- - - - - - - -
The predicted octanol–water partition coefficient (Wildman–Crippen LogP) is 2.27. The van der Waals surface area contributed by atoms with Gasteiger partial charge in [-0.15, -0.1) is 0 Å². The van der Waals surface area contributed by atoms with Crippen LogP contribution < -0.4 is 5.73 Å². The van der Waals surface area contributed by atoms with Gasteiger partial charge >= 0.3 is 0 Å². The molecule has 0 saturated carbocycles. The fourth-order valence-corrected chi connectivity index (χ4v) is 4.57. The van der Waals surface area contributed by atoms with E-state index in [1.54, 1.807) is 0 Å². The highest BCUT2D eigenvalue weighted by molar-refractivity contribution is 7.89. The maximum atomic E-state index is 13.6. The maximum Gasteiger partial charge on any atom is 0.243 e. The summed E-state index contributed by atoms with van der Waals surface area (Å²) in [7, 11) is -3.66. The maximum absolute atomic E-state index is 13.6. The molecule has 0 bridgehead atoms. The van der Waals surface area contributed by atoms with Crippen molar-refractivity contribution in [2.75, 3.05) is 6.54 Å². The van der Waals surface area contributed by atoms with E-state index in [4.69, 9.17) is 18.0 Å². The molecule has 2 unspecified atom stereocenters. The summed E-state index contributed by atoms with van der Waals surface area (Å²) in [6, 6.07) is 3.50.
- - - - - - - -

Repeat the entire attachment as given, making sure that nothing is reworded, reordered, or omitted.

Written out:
The predicted octanol–water partition coefficient (Wildman–Crippen LogP) is 2.27. The van der Waals surface area contributed by atoms with Gasteiger partial charge in [-0.15, -0.1) is 0 Å². The van der Waals surface area contributed by atoms with Crippen LogP contribution < -0.4 is 5.73 Å². The van der Waals surface area contributed by atoms with Gasteiger partial charge >= 0.3 is 0 Å². The molecule has 0 saturated carbocycles. The fourth-order valence-corrected chi connectivity index (χ4v) is 4.57. The van der Waals surface area contributed by atoms with E-state index in [1.54, 1.807) is 0 Å². The highest BCUT2D eigenvalue weighted by molar-refractivity contribution is 7.89. The maximum atomic E-state index is 13.6. The maximum Gasteiger partial charge on any atom is 0.243 e. The summed E-state index contributed by atoms with van der Waals surface area (Å²) in [7, 11) is -3.66. The maximum absolute atomic E-state index is 13.6. The molecule has 0 bridgehead atoms. The van der Waals surface area contributed by atoms with Crippen molar-refractivity contribution in [2.75, 3.05) is 6.54 Å². The van der Waals surface area contributed by atoms with E-state index in [4.69, 9.17) is 18.0 Å². The molecule has 2 unspecified atom stereocenters. The summed E-state index contributed by atoms with van der Waals surface area (Å²) in [6, 6.07) is 3.50.